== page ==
Monday, March 2, 2015

Professional source code management with Git

If you want to start working on an open-source project or if you are applying for a new job that requires previous experience with distributed revision control and source code management (SCM), then almost certainly you are being asked to know how to use Git.

Git is a huge monster, it is pretty extensive and can be overwhelming at first. If you don't believe me, just take a look at the Git bash documentation: http://git-scm.com/doc. In fact, please do. It is a great start if the following terminology is foreign to you: pushing, pulling, rebasing, branching.

When you are joining a new open-source project, if your intentions are of course to contribute to the project, then the first step is to fork the repository. Forking and cloning the repository will create a clean slate for you to work on. Depending on what you intend to implement or fix (and also depending on the team) it is usually a good idea to start branching immediately after forking, since after you have forked a project, you will always first point to the master branch

Making your changes on the master branch can be catasthropic. Depending how much your new code affects existing code (e.g. if you are implementing a totally new function that overrides an existing one) and also depending on the size of the project and on the number of commits (per day/week/month) you will usually run into some merging (and probably political) problems. So creating your own branch gives you also the freedom to implement without having to worry to merge important changes. You will ideally only have to merge once at the end.

All of your changes will be pushed into your own branch, which will then be merged at the end into the master branch using pull requests. With professional source code management, comes also professional and consistent commit messages. Ideally you will be only committing once and with a single commit message that has the following structure:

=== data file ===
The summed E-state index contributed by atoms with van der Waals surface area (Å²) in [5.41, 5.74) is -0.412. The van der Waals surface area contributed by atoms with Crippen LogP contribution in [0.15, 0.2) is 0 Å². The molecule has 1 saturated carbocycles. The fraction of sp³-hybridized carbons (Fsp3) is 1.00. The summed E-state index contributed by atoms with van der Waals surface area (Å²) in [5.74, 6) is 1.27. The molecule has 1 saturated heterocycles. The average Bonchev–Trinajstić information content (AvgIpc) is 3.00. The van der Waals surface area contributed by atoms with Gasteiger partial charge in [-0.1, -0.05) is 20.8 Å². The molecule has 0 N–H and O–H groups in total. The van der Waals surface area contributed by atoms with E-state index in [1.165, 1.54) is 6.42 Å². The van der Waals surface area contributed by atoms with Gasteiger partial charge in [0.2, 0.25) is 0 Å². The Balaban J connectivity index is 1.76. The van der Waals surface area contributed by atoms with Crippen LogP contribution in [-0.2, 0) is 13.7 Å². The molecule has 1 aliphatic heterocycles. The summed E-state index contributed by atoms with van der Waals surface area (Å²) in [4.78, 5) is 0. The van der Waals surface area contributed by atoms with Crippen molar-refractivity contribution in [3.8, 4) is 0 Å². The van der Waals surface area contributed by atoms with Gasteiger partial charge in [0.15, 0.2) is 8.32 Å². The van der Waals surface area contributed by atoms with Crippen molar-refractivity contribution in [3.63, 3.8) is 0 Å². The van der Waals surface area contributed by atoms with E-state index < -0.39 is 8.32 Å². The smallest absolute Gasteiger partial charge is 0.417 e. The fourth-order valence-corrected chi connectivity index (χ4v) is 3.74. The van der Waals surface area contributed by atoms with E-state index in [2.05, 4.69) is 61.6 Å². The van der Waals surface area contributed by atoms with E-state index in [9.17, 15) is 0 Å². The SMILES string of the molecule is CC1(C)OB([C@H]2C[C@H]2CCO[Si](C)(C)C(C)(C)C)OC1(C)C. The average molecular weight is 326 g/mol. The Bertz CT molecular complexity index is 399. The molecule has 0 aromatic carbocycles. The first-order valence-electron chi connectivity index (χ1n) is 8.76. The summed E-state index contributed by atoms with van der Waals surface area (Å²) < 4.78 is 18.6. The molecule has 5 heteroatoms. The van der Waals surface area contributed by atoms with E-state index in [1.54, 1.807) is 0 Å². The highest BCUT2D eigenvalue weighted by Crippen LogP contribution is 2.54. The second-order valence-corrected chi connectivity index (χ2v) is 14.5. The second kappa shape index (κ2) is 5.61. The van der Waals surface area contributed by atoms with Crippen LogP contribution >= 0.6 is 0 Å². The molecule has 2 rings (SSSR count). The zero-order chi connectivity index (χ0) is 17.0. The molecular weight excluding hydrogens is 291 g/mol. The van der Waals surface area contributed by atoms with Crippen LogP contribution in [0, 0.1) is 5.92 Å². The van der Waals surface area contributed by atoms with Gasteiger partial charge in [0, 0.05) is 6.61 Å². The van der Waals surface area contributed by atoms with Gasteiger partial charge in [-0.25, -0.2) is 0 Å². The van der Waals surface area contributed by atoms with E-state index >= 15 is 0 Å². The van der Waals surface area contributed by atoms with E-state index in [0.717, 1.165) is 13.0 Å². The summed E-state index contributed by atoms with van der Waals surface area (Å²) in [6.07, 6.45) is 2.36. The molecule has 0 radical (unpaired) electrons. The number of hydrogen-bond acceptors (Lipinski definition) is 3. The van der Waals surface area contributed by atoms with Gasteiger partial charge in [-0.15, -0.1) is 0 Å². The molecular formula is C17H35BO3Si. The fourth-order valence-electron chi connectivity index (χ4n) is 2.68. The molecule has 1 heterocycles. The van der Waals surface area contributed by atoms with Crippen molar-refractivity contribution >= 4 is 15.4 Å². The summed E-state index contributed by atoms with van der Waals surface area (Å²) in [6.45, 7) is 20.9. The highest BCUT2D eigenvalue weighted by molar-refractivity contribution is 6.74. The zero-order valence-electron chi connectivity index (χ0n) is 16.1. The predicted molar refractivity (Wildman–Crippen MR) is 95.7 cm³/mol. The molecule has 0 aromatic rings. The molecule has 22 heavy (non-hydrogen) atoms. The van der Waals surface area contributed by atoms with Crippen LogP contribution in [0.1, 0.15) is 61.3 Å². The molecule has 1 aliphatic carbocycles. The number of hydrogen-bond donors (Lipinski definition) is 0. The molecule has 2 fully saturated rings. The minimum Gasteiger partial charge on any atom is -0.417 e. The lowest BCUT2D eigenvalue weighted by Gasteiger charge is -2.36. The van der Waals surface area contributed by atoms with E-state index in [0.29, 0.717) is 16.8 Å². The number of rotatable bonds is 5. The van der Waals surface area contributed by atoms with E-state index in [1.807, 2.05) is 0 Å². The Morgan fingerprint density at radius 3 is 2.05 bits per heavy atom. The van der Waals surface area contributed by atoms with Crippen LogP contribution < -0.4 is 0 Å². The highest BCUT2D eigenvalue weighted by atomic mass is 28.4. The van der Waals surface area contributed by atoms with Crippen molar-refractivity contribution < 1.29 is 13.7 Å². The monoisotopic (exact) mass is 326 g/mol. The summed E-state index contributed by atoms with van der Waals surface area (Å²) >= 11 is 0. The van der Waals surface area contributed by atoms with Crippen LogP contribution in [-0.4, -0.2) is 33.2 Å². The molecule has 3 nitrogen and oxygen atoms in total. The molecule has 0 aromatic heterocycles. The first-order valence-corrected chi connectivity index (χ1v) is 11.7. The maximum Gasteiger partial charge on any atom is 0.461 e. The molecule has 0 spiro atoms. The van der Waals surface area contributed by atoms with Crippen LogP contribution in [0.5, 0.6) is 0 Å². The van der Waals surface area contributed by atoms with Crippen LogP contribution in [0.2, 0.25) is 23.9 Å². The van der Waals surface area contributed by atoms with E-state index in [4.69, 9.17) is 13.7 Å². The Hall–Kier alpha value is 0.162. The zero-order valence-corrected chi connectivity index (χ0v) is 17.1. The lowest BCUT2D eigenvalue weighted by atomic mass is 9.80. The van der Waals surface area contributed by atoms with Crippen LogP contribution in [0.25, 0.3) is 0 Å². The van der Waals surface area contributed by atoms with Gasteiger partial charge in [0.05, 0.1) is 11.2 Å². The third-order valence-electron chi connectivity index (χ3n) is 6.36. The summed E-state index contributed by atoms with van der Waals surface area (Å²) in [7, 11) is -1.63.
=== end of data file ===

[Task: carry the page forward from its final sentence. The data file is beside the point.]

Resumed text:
Title - provides a brief summary of the Issue/Bug/Feature. e.g. Issue 3 - Fixed a new line error in the graphics engine

Description - provides a detailed description of what was fixed. e.g. The class graphicsEngine.js was ignoring CRLFs from Windows machines. This class now takes CRLFs into consideration.
Between title and description you have a new line (CRLF on Windows, but ideally only LF).
Having single commits for a branch is unfortunately not always the case. Sometimes you make mistakes or are not clear enough on commit messages. Sometimes you commit more than once, because you thought you were ready but clearly missed something in the end. Or maybe you just like committing stuff. So in order to get all your commits in one, you need to squash them. This is done using a technique called rebasing. Rebasing will allow you to merge all your commits and commit messages into one. It will also allow you to pick which commits you want merged and which should be left out. It is a great tool for refactoring your commits!

There are many other aspects that come with professional source code management with Git. This tutorial only covers the tip of the iceberg, but it provides a quick and good introduction to the power of distributed revision control tools such as git can offer.

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